(Stomach Flu; Stomach Bug)
by Diane W. Shannon, MD, MPH
Viral gastroenteritis is an infection of the intestines and stomach.
It is caused by one of many viruses. The virus can spread easily through fluids of the mouth and nose. It is passed to surfaces and objects where it can live for hours. People touch the surface with the virus then touch their mouth, nose, or eyes. This is the easiest way for the virus to spread. The virus may also be spread through food or water that has the virus. Some common viruses include:
Risk Factors TOP
Children and older adults are more likely to get this infection. It can spread easily in:
The symptoms begin 1 to 2 days after you have contact with the virus. They usually last 1 to 2 days.
Symptoms may include:
You will be asked about your symptoms and past health. A physical exam may be done. The doctor will suspect a virus based in symptoms.
The stool may need to be tested if the illness is severe or not passing. It will help to find the exact cause of the infection.
Antibiotics are not helpful against a virus. The infection will pass on its own. There are steps to help you feel more comfortable. It is also important to prevent dehydration.
Most gastroenteritis will only need home care. However, call your doctor if you:
Call your doctor if your child:
To help reduce your chances of viral gastroenteritis:
Family Doctor—American Academy of Family Physicians
Centers for Disease Control and Prevention
Norovirus. Centers for Disease Control and Prevention website. Available at: https://www.cdc.gov/norovirus. Updated October 5, 2018. Accessed December 12, 2018.
Norovirus infection. EBSCO DynaMed Plus website. Available at: http://www.dynamed.com/topics/dmp~AN~T114466/Norovirus-infection. Updated July 31, 2017. Accessed December 12, 2018.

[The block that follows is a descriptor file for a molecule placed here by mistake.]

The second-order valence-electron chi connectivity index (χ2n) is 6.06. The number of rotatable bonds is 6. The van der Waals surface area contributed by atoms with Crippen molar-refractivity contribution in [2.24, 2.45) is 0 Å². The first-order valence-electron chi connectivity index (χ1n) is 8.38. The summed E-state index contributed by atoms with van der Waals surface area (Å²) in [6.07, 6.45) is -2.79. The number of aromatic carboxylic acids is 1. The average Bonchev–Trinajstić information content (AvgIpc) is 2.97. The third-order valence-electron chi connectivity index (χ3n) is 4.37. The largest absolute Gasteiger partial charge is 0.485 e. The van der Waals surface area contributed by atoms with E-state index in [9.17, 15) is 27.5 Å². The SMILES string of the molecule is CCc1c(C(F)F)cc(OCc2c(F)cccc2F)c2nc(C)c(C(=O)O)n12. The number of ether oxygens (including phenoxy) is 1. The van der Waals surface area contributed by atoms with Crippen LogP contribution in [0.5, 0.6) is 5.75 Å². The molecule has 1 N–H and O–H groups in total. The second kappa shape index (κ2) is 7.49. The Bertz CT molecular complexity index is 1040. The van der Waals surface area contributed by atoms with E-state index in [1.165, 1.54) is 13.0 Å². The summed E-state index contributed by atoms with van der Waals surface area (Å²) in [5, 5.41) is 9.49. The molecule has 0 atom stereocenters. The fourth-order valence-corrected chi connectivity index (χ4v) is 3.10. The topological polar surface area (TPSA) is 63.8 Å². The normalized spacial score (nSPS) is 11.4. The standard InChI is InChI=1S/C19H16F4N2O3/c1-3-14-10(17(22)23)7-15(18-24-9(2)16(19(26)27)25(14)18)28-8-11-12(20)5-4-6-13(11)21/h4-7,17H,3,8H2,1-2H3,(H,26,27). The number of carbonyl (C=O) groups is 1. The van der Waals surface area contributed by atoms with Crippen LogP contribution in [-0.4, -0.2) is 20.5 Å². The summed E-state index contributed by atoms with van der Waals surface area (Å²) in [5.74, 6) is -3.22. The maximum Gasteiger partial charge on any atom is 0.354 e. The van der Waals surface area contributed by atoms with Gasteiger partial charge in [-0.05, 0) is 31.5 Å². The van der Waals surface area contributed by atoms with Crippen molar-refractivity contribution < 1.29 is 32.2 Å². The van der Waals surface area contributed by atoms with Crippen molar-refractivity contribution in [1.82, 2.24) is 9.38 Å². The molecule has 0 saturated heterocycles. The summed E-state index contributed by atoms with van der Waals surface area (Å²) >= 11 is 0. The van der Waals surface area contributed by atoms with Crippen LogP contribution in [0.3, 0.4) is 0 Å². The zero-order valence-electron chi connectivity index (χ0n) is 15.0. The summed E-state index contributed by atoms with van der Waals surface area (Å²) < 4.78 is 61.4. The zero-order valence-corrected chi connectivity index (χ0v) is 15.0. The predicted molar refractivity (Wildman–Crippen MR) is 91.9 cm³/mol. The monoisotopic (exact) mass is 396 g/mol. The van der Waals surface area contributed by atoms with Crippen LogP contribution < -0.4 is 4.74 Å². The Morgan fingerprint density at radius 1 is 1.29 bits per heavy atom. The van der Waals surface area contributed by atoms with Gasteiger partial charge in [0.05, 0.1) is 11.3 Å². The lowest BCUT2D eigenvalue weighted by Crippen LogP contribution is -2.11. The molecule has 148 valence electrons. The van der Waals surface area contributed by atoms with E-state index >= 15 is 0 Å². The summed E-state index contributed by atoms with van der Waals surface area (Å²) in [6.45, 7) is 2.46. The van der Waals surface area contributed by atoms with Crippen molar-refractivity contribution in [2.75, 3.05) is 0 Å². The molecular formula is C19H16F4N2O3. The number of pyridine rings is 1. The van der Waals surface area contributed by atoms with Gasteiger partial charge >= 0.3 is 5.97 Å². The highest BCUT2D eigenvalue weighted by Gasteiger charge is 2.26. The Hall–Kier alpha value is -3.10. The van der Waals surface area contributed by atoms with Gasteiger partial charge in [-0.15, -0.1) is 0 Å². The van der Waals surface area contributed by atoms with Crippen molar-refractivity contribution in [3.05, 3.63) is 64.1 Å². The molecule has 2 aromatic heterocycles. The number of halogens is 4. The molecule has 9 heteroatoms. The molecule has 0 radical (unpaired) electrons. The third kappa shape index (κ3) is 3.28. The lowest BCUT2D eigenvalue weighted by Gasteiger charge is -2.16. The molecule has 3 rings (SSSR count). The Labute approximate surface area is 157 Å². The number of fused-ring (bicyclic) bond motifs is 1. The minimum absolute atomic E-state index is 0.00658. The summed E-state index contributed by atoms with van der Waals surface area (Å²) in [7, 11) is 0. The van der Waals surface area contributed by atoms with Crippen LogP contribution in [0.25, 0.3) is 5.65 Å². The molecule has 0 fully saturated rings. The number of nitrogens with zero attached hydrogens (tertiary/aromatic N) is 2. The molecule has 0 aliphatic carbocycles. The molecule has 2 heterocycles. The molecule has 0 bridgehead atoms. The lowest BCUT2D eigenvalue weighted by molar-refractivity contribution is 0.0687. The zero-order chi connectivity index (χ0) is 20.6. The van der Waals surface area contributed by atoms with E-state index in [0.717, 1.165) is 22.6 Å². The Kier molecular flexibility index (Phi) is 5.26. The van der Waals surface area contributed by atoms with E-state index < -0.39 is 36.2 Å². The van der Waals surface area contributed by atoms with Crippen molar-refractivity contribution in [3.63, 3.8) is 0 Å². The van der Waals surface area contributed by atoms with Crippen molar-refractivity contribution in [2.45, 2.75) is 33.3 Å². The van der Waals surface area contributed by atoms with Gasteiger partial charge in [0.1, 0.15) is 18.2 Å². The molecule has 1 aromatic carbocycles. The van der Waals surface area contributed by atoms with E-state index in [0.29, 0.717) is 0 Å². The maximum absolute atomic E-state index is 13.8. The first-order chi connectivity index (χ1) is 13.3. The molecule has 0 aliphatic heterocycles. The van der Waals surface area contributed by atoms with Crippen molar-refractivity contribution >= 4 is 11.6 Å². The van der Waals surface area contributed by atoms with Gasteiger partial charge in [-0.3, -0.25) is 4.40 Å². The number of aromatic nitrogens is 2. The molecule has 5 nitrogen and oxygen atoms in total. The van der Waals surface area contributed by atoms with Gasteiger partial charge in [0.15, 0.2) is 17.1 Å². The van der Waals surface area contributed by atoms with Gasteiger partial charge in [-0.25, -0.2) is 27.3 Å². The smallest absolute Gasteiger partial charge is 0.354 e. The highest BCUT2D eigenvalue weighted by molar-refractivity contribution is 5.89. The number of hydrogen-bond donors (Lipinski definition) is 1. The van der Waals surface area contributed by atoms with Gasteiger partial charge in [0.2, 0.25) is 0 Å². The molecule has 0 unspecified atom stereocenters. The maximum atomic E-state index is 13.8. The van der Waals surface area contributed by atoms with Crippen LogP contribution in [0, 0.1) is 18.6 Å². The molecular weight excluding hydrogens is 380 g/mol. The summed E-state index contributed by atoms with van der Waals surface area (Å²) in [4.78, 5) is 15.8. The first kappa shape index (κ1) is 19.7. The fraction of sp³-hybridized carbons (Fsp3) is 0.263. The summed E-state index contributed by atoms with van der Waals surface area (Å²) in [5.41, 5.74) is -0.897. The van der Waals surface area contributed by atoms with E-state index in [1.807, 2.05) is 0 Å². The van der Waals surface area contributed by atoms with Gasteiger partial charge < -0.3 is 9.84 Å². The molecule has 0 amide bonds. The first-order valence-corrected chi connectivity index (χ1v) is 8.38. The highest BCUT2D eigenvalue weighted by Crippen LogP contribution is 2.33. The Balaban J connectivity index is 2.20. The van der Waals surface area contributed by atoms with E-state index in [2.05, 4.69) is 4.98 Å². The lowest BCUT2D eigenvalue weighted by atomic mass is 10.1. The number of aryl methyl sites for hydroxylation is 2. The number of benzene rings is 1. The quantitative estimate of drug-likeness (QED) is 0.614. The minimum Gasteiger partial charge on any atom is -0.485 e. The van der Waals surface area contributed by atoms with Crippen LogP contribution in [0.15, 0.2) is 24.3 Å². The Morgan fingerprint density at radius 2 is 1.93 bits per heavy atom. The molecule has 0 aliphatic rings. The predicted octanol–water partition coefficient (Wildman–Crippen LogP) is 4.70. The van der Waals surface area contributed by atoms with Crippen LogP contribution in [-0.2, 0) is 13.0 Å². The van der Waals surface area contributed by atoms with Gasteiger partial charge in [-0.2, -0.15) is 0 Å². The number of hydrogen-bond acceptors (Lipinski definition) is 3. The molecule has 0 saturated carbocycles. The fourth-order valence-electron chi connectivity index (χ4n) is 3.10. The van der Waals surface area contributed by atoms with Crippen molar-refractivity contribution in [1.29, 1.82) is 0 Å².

Rotavirus gastroenteritis. EBSCO DynaMed Plus website. Available at: https://www.dyname.... Updated September 26, 2018. Accessed December 12, 2018.
Viral gastroenteritis. National Institute of Diabetes and Digestive and Kidney Diseases website. Available at: https://www.niddk.nih.gov/health-information/digestive-diseases/viral-gastroenteritis. Updated May 2018. Accessed December 12, 2018.
Last reviewed December 2018 by EBSCO Medical Review Board Marcie L. Sidman, MD
Last Updated: 12/12/2018
EBSCO Information Services is fully accredited by URAC. URAC is an independent, nonprofit health care accrediting organization dedicated to promoting health care quality through accreditation, certification and commendation.
This content is reviewed regularly and is updated when new and relevant evidence is made available. This information is neither intended nor implied to be a substitute for professional medical advice. Always seek the advice of your physician or other qualified health provider prior to starting any new treatment or with questions regarding a medical condition.
To send comments or feedback to our Editorial Team regarding the content please email us at firstname.lastname@example.org. Our Health Library Support team will respond to your email request within 2 business days.